Review Summary: Wonderful EP from an underrated pop-punk act
The transformation of pop-punk into a more, for lack of a better word, “mature” art form in the last decade or so has brought us some quite stellar albums. Whether it’s Parker Cannon telling off an ex in blunt fashion such as on The Story So Far’s Under Soil and Dirt
or Soupy giving us his usual gut-wrenching lyrics on any Wonder Years record, there’s more to offer than Blink-182’s shameless dick jokes and Green Day’s allusions to getting stoned back in the days of Dookie.
Unfortunately, not every band is able to share the limelight in terms of popularity, and in some cases it’s a true shame - As Sirens Fall is one such case. Despite their knack for writing a great hook, they haven’t been signed to a label and don’t even crack 10,000 monthly listeners. And after hearing L'appel Du Vide, Pt 1
, that’s far from what they deserve.
A big chunk of this EP is simply fun, accessible pop-punk with well-done instrumentals and a vocalist that sounds like a cross between Gerard Way and Nicholas Matthews in all the best ways. The easiest way to describe L'appel Du Vide, Pt 1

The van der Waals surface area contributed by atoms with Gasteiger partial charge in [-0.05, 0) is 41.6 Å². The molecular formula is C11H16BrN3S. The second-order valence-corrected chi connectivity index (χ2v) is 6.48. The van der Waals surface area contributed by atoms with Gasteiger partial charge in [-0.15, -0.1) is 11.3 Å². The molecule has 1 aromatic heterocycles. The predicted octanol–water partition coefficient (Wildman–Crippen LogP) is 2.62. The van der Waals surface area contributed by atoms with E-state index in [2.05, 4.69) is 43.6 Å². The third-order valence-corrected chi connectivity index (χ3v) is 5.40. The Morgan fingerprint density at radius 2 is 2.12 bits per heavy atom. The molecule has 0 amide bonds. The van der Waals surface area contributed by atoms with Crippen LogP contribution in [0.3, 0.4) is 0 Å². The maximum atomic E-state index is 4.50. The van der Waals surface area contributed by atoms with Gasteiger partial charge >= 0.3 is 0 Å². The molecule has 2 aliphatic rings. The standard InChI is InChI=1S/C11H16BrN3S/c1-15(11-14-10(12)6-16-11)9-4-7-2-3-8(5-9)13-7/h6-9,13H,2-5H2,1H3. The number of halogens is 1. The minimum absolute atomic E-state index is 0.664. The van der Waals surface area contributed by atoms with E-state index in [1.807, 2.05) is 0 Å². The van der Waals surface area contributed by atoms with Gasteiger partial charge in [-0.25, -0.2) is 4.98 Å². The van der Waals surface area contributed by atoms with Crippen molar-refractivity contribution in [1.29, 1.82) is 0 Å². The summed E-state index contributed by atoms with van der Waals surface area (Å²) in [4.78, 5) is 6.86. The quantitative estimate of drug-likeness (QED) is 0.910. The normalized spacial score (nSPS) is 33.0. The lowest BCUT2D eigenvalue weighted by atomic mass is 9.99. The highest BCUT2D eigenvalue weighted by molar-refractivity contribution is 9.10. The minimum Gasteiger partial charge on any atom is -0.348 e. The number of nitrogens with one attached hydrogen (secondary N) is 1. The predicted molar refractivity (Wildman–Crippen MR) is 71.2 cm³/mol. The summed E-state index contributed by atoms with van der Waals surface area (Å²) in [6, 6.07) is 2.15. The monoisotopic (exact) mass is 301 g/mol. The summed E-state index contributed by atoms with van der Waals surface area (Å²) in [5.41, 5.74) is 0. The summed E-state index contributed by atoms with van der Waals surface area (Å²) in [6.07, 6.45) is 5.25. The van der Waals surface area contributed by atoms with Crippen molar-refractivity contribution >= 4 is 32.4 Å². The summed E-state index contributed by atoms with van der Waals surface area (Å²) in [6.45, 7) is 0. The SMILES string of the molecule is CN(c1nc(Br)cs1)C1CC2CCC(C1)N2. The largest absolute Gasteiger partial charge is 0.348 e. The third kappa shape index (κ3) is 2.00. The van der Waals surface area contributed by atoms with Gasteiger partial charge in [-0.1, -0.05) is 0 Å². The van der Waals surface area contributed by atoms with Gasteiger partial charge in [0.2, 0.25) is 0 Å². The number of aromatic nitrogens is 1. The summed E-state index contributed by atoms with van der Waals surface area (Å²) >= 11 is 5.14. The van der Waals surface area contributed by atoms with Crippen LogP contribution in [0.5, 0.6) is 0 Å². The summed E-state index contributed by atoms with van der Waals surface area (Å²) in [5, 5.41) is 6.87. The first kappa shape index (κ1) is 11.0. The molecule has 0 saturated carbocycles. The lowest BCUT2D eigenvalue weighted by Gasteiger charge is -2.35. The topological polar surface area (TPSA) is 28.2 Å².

is that it’s a more refined take on what My Chemical Romance had going with their sadly-underappreciated Danger Days: The True Lives of the Fabulous Killjoys
. Opener “We Go Down Together” is a wonderful example of what this band can do, with its infectiously saccharine hook and energetic feel all around. Vocalist Mikey Lord is at peak form, clearly taking cues from the aforementioned Way but not coming off like a total copycat. “The Wide Awake Club” is also in this camp, showing quite a bit of promise that I’d love to hear expanded upon with a full-length in the future. “Puppy Squad” is not quite as memorable as the rest, but it’s still a solid track worth checking out.
Despite being firmly rooted in pop-punk, As Sirens Fall are certainly not afraid to show their dynamics on this 5-track, 17-minute offering. “Holy Water” shows elements of gospel, and if not for some light expletives, I wouldn’t be at all shocked to hear a song like this on Air1. Thankfully, these guys are talented enough that they actually make it work
and it serves to prove how well they can adapt to stylistic shifts. “Wildflower” is the lightest track on the EP, showcasing how truly beautiful their music can get when they tone back the driving guitars in favor of a more atmospheric approach. Bar “Puppy Squad” and “The Wide Awake Club”, L'appel Du Vide, Pt 1
pretty much just gets lighter as it goes on, proving that they’re able to do more than what’s been on display on their previous EPs, The Hospital Party
and Where Lost Things Go.
As Sirens Fall are a band that are extremely underappreciated, and this EP just proves it.